By Prabhash K Dutta
September 11, 2019
One-hundred-and-eight years before 19 al Qaeda terrorists wreaked havoc in America, 9/11 denoted a message of tolerance, peace and tolerance. The message was delivered by Vivekananda at the parliament of religions in Chicago in 1893 -- on September 11. This was the original 9/11.
While it is not yet indisputably established why 9/11 terror attacks were carried out by al Qaeda, it definitely had the imprint of religious bigotry based on fundamentalism. In his Chicago speech, Vivekananda had warned of the dangers of fanaticism.
"Sectarianism, bigotry, and its horrible descendant, fanaticism, have long possessed this beautiful earth. They have filled the earth with violence, drenched it often and often with human blood, destroyed civilization, and sent whole nations to despair," Vivekananda had said.
"Had it not been for these horrible demons, human society would be far more advanced than it is now," he told the audiences at the Chicago parliament of religions, which had been called to commemorate 400 years of the discovery of America by Italian navigator Christopher Columbus.
Vivekananda expressed hope that time was up for religious hatred sying, "But their time has come; and I fervently hope that the bell that tolled this morning in honour of this convention may be the death-knell of all fanaticism, of all persecutions with the sword or with the pen, and of all uncharitable feelings between persons wending their way to the same goal."
His 9/11 speech was the first of six speeches that Vivekananda delivered in Chicago between September 11 and 27. But this speech turned out to be the most famous and is still quoted by the masses and the classes alike.
The influence of Vivekananda was so immense that the very fact that he was not the sole Indian speakers at the parliament of religions gets lost on many. He was in the Indian delegation of over a dozen religious philosophers invited to Chicago.
In fact, in a comedy of error sort, the organisers had extended invitation to influential spiritual guru of the 18th century, Dulalchandra Pal, who was the leader of Kartabhaja Dharma -- a popular sect in Bengal which allowed religious practices of Hinduism and Islam together. But the invitation had come nearly 60 years after Dulalchandra Pal had died.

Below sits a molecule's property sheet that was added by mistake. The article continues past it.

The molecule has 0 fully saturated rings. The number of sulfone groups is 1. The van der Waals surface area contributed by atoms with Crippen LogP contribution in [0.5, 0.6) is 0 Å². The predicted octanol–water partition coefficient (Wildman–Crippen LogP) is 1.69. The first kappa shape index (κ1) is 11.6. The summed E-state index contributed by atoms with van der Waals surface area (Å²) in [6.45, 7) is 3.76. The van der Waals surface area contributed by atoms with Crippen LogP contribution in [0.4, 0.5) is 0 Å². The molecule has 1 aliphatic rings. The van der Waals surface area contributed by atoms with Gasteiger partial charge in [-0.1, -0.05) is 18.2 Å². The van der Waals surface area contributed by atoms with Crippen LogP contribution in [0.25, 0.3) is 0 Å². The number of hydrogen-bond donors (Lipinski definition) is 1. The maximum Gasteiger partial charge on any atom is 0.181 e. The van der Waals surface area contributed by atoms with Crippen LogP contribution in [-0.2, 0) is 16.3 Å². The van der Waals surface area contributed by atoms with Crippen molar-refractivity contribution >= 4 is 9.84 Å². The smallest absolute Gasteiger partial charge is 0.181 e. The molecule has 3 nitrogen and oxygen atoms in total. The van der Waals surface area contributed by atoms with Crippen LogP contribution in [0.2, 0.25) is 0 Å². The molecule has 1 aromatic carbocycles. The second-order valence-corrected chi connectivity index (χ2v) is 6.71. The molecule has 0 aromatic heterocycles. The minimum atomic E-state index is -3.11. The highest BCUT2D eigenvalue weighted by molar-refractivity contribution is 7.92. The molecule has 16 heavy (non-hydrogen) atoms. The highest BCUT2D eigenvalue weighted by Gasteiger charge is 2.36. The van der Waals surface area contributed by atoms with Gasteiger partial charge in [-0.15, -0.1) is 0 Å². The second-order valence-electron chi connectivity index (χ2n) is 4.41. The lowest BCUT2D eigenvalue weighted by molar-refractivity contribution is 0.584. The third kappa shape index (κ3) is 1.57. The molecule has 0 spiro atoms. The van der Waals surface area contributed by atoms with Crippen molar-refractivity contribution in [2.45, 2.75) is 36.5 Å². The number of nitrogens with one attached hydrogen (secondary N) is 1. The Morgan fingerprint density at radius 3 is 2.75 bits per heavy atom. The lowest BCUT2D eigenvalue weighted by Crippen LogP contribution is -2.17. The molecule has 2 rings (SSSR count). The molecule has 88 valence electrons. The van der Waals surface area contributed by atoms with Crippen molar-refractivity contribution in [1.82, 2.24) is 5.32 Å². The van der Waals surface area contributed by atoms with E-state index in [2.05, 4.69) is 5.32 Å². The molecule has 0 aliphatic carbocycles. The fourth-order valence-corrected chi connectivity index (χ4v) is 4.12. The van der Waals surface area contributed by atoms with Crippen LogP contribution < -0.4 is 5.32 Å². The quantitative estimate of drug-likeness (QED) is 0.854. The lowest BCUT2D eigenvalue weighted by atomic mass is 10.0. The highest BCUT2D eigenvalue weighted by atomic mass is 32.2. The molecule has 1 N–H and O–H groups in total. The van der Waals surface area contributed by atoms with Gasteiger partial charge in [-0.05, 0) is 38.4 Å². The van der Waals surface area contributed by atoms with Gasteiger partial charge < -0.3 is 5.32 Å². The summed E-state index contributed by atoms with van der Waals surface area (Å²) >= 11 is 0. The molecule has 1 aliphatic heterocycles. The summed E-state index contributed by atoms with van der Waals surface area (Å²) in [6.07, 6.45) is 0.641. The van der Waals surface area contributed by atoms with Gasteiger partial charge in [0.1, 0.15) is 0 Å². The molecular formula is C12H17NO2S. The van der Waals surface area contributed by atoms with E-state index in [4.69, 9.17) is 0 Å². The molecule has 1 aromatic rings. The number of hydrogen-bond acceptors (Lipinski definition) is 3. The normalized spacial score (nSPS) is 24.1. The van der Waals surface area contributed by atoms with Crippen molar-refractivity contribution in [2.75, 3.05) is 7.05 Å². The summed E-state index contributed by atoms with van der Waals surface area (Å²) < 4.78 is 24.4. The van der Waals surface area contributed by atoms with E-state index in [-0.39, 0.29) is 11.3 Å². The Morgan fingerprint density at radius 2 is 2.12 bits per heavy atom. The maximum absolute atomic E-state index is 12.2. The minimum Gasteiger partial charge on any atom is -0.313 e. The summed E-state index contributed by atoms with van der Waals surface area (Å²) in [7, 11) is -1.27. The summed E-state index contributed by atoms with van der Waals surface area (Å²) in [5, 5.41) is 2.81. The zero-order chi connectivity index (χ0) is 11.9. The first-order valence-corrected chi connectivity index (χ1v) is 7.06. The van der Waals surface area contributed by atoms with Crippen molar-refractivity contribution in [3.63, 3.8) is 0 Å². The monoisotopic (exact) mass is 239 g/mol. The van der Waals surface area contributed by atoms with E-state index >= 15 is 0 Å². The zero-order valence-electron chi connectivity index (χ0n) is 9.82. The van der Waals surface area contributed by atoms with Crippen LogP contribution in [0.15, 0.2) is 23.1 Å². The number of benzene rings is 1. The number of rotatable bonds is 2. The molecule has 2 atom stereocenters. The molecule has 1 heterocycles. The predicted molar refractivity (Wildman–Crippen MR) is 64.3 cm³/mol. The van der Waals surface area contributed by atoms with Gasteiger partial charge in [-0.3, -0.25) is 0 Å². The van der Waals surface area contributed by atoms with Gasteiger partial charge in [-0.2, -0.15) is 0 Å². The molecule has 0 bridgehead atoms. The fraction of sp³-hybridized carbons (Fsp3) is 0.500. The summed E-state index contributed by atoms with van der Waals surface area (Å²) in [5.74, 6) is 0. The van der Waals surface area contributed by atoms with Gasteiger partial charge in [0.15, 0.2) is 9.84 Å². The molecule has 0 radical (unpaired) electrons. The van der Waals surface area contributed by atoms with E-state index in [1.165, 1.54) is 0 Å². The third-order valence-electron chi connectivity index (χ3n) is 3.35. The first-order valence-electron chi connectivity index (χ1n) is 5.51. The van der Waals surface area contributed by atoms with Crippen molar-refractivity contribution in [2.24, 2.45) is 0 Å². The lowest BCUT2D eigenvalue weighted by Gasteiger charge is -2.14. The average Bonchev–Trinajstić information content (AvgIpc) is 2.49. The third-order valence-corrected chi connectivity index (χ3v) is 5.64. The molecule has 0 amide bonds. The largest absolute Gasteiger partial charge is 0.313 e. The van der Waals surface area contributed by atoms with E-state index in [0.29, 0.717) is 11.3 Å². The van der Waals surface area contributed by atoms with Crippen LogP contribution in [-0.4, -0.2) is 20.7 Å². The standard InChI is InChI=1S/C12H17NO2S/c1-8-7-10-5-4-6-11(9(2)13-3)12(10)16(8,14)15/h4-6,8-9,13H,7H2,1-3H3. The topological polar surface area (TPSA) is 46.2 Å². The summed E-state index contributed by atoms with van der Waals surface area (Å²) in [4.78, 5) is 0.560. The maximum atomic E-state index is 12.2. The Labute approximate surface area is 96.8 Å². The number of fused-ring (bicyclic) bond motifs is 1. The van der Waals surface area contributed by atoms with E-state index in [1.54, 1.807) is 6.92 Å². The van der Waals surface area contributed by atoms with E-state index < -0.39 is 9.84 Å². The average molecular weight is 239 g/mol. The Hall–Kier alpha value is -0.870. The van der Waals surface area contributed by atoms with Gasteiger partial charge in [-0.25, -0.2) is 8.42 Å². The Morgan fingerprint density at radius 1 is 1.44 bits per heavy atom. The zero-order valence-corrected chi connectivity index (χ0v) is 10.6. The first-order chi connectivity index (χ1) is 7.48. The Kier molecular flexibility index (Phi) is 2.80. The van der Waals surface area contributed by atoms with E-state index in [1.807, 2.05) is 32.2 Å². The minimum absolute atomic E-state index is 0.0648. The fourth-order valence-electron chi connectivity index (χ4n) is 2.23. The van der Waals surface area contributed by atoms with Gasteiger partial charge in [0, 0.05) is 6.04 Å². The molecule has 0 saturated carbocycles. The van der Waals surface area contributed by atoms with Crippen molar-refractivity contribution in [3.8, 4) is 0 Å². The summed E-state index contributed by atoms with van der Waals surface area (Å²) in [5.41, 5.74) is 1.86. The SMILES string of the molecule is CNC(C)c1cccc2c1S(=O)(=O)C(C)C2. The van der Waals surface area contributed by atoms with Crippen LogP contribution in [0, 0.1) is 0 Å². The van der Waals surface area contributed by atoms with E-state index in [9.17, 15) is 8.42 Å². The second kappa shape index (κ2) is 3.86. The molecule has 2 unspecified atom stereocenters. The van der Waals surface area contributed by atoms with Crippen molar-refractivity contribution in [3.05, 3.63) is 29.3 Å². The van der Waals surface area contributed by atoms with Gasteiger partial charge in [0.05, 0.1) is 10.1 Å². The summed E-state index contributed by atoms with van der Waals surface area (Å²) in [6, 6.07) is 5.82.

Among other religious philosophers invited along with Vivekananda included members of Buddhism, Jainism, the Brahmo Samaj, Islam and Christianity.
Vivekananda's 9/11 speech is reproduced here under:
Sisters and Brothers of America,
It fills my heart with joy unspeakable to rise in response to the warm and cordial welcome which you have given us. I thank you in the name of the most ancient order of monks in the world; I thank you in the name of the mother of religions; and I thank you in the name of the millions and millions of Hindu people of all classes and sects.
My thanks, also, to some of the speakers on this platform who, referring to the delegates from the Orient, have told you that these men from far-off nations may well claim the honour of bearing to different lands the idea of toleration. I am proud to belong to a religion which has taught the world both tolerance and universal acceptance.
We believe not only in universal toleration, but we accept all religions as true. I am proud to belong to a nation which has sheltered the persecuted and the refugees of all religions and all nations of the earth. I am proud to tell you that we have gathered in our bosom the purest remnant of the Israelites, who came to southern India and took refuge with us in the very year in which their holy temple was shattered to pieces by Roman tyranny.
I am proud to belong to the religion which has sheltered and is still fostering the remnant of the grand Zoroastrian nation. I will quote to you, brethren, a few lines from a hymn which I remember to have repeated from my earliest boyhood, which is every day repeated by millions of human beings: 'As the different streams having their sources in different places all mingle their water in the sea, so, O Lord, the different paths which men take through different tendencies, various though they appear, crooked or straight, all lead to Thee.'
The present convention, which is one of the most august assemblies ever held, is in itself a vindication, a declaration to the world, of the wonderful doctrine preached in the Gita: 'Whosoever comes to Me, through whatsoever form, I reach him; all men are struggling through paths which in the end lead to Me.'
Sectarianism, bigotry, and its horrible descendant, fanaticism, have long possessed this beautiful earth. They have filled the earth with violence, drenched it often and often with human blood, destroyed civilization, and sent whole nations to despair.
Had it not been for these horrible demons, human society would be far more advanced than it is now. But their time is come; and I fervently hope that the bell that tolled this morning in honour of this convention may be the death-knell of all fanaticism, of all persecutions with the sword or with the pen, and of all uncharitable feelings between persons wending their way to the same goal.
Original Headline: The other 9/11: When Vivekananda enthralled America 126 years ago
Source: The India Today